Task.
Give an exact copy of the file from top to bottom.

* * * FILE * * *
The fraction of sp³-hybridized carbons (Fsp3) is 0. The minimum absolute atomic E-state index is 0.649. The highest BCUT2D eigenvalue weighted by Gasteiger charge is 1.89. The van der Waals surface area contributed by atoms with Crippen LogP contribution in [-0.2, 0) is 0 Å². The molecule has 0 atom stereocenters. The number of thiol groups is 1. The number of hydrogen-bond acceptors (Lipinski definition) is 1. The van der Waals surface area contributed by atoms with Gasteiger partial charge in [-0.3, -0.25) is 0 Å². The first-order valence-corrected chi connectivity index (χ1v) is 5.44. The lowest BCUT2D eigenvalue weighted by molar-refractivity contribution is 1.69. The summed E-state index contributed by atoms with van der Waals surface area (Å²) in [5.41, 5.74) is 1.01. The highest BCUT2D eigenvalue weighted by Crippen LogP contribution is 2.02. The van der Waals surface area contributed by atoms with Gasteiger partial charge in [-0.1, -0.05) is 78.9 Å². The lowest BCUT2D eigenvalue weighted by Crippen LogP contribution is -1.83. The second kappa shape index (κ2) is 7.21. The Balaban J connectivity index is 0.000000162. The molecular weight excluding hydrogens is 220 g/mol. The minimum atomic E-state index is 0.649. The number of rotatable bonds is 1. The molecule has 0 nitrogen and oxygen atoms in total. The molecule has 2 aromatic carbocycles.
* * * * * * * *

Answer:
The fraction of sp³-hybridized carbons (Fsp3) is 0. The minimum absolute atomic E-state index is 0.649. The highest BCUT2D eigenvalue weighted by Gasteiger charge is 1.89. The van der Waals surface area contributed by atoms with Crippen LogP contribution in [-0.2, 0) is 0 Å². The molecule has 0 atom stereocenters. The number of thiol groups is 1. The number of hydrogen-bond acceptors (Lipinski definition) is 1. The van der Waals surface area contributed by atoms with Gasteiger partial charge in [-0.3, -0.25) is 0 Å². The first-order valence-corrected chi connectivity index (χ1v) is 5.44. The lowest BCUT2D eigenvalue weighted by molar-refractivity contribution is 1.69. The summed E-state index contributed by atoms with van der Waals surface area (Å²) in [5.41, 5.74) is 1.01. The highest BCUT2D eigenvalue weighted by Crippen LogP contribution is 2.02. The van der Waals surface area contributed by atoms with Gasteiger partial charge in [-0.1, -0.05) is 78.9 Å². The lowest BCUT2D eigenvalue weighted by Crippen LogP contribution is -1.83. The second kappa shape index (κ2) is 7.21. The Balaban J connectivity index is 0.000000162. The molecular weight excluding hydrogens is 220 g/mol. The minimum atomic E-state index is 0.649. The number of rotatable bonds is 1. The molecule has 0 nitrogen and oxygen atoms in total. The molecule has 2 aromatic carbocycles.